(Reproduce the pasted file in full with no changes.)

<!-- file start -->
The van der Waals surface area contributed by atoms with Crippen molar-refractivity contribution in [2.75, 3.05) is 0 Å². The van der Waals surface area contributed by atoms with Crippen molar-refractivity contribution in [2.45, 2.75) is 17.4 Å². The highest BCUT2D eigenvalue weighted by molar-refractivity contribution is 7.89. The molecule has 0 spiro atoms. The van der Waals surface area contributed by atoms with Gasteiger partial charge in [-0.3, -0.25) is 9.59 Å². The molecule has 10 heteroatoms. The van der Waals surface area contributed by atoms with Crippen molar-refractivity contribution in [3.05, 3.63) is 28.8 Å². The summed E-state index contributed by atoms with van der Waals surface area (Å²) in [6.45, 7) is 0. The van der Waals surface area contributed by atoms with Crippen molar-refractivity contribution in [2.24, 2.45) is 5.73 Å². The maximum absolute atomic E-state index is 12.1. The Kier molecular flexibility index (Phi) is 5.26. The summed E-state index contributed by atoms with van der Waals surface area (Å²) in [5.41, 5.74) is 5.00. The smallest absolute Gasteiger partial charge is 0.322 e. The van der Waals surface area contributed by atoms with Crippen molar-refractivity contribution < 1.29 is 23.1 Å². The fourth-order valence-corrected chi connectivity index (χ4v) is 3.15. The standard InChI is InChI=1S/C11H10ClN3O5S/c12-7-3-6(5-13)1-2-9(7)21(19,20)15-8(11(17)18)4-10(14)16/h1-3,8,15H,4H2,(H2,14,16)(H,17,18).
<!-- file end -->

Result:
The van der Waals surface area contributed by atoms with Crippen molar-refractivity contribution in [2.75, 3.05) is 0 Å². The van der Waals surface area contributed by atoms with Crippen molar-refractivity contribution in [2.45, 2.75) is 17.4 Å². The highest BCUT2D eigenvalue weighted by molar-refractivity contribution is 7.89. The molecule has 0 spiro atoms. The van der Waals surface area contributed by atoms with Gasteiger partial charge in [-0.3, -0.25) is 9.59 Å². The molecule has 10 heteroatoms. The van der Waals surface area contributed by atoms with Crippen molar-refractivity contribution in [3.05, 3.63) is 28.8 Å². The summed E-state index contributed by atoms with van der Waals surface area (Å²) in [6.45, 7) is 0. The van der Waals surface area contributed by atoms with Crippen molar-refractivity contribution in [2.24, 2.45) is 5.73 Å². The maximum absolute atomic E-state index is 12.1. The Kier molecular flexibility index (Phi) is 5.26. The summed E-state index contributed by atoms with van der Waals surface area (Å²) in [5.41, 5.74) is 5.00. The smallest absolute Gasteiger partial charge is 0.322 e. The van der Waals surface area contributed by atoms with Crippen molar-refractivity contribution < 1.29 is 23.1 Å². The fourth-order valence-corrected chi connectivity index (χ4v) is 3.15. The standard InChI is InChI=1S/C11H10ClN3O5S/c12-7-3-6(5-13)1-2-9(7)21(19,20)15-8(11(17)18)4-10(14)16/h1-3,8,15H,4H2,(H2,14,16)(H,17,18).